Treaty of Aix-la-Chapelle (1748)


The second treaty of Aix-la-Chapelle (or peace of Aix-la-Chapelle) was signed at the end of the congress of Aix-la-Chapelle, which had been meeting in this city since March 1748 and which put an end to the war of the Austrian Succession; the congress, whose negotiations lasted from April 24 to October 18, 1748. It saw the emergence of a new non-signatory power (at the federal level of the Holy Roman Empire), Prussia.

We speak of the second Treaty of Aachen, but in fact there are several international instruments to be classified under this term: a preparatory treaty (April 30, 1748), the final text signed between the three powers, France, Great Britain and the United Provinces (of August 2, signed on October 18, 1748), accession to the treaty by Sardinia, Spain, the Republic of Genoa, the Duchy of Modena, texts that condition the existence, in the international or internal order, of the treaty and the existence of secret and separate clauses, conventions of execution (Nice and Brussels… ) which allow the application of the clauses of the treaty, in particular with regard to prisoners and damages.

As a result of the Breda conferences, the kingdoms of France and Great Britain were the two of the three signatory powers that succeeded in imposing their views at the end of the negotiations, the others merely following or bowing to the decisions.

The treaty of Aachen is a definitive peace treaty containing 24 articles and two separate articles. The clauses are various and concern as much the territorial cessions, as the prisoners, the captures of war and the damages of war.

The terms of the treaty are:

During the conflict, the Franco-Prussian and Anglo-Austrian alliance systems had demonstrated their fragility. Apart from Prussia, which appeared to be the main beneficiary by incorporating Silesia into the kingdom, the peace satisfied no one. The French felt that they had fought for the King of Prussia, the commercial and colonial disputes between Great Britain, France and Spain were not settled, Austria saved the imperial crown, but lost Silesia and its preponderance in Germany and Italy. The kingdom of Spain later objected to the clauses concerning the asiento, and the treaty of Madrid dealt with this point, Britain renouncing it for the sum of 100,000 pounds.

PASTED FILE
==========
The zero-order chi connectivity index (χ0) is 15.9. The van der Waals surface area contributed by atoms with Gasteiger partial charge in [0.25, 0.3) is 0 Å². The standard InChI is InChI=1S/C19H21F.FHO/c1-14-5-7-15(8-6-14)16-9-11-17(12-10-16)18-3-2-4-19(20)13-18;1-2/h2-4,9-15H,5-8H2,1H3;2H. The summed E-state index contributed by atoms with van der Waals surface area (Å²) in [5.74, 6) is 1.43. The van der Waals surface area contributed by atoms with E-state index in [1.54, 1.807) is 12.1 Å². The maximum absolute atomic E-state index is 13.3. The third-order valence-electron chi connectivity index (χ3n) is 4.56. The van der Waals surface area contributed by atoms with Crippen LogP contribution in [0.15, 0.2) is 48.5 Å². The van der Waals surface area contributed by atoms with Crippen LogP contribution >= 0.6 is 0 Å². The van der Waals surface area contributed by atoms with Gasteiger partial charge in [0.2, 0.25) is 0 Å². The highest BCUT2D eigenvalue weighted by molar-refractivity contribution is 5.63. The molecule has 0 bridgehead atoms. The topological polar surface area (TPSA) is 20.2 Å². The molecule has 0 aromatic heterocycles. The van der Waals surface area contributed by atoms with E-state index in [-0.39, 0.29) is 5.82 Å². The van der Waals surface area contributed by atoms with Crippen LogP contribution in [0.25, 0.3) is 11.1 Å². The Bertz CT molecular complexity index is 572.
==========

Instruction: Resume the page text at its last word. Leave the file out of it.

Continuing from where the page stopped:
Nothing was settled. The treaty did not establish a stable peace and the Seven Years” War appears as a logical continuation of the conflict.

The Treaty of Aix-la-Chapelle was, however, celebrated in France and England with festivities that included works composed for the purpose by the most prominent composers of each kingdom: in Paris, Naïs, “Opera for Peace” by Jean-Philippe Rameau, and in London, Music for the Royal Fireworks by Georg Friedrich Handel.

Territorial consequences of the treaty (mapping)

The Nice Convention provides for the implementation of the Treaty of Aachen.

Map of territorial gains in northern Italy after the Treaty of Aix-La-Chapelle.

Article VI of the treaty provides for the return to the States General of the United Provinces of the territorial conquests made by the sovereign Louis XV, the strongholds including Berg-op-Zoom and Maastricht mentioned by name.

Article VI of the treaty provides for the restitution of the territorial conquests of the king of France to her Majesty “the Empress” Queen of Hungary, conquests made in the Austrian Netherlands.

This article also provides that the cities and places in the Netherlands, whose sovereignty belongs to the empress-queen of Hungary and Bohemia, in which the High Powers (NB: the Republic of the United Provinces) have the right of garrison, will be evacuated to the troops of the Republic, in the same space of time.

This article also provides that all restitutions and cessions of the said cities, forts and places, will be made with all the artillery and munitions of war, which were found there on the day of their occupation in the course of the war, by the powers which have to make the said cessions and restitutions, and this according to the inventories which were made, or which will be delivered in good faith, on both sides, well understood that with regard to the pieces of artillery which were transported elsewhere to be recast, or for other uses, they will be replaced by the same number of the same caliber, or metal weights, of course also that the places of Charleroi, Mons, Ath, Oudenaerde and Menin of which one demolished the external works (restitution of the fortified place, in the style proper to Vauban, engineer in charge of the fortifications in the XVIIth century, destruction of the counter-guards of the end of the XVIIth century and the XVIIIth century) will be restored without artillery, nothing will be required for the costs and expenses used for the fortifications of all the others, nor for other public or particular works, which were made in the countries which must be restored (ex construction of stables… ).

Before leaving Aix, the count of Kaunitz (Austria) and Monsieur du Theil (France) concluded, on December 26, a convention by which, France committed itself to evacuate on the spot the Netherlands except Mons, Saint-Ghislain, Charleroi and Ath, and the remainder of Hainaut, which it was to keep in deposit until the seigniory of Arad in Hungary, had been returned to the duke of Modène, that the Genoese capital placed at the bank of Vienna had been restored… The terms of the evacuation were changed by a new convention of execution, concluded in Brussels, on January 11, 1749.

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  1. Traité d”Aix-la-Chapelle (1748)
  2. Treaty of Aix-la-Chapelle (1748)
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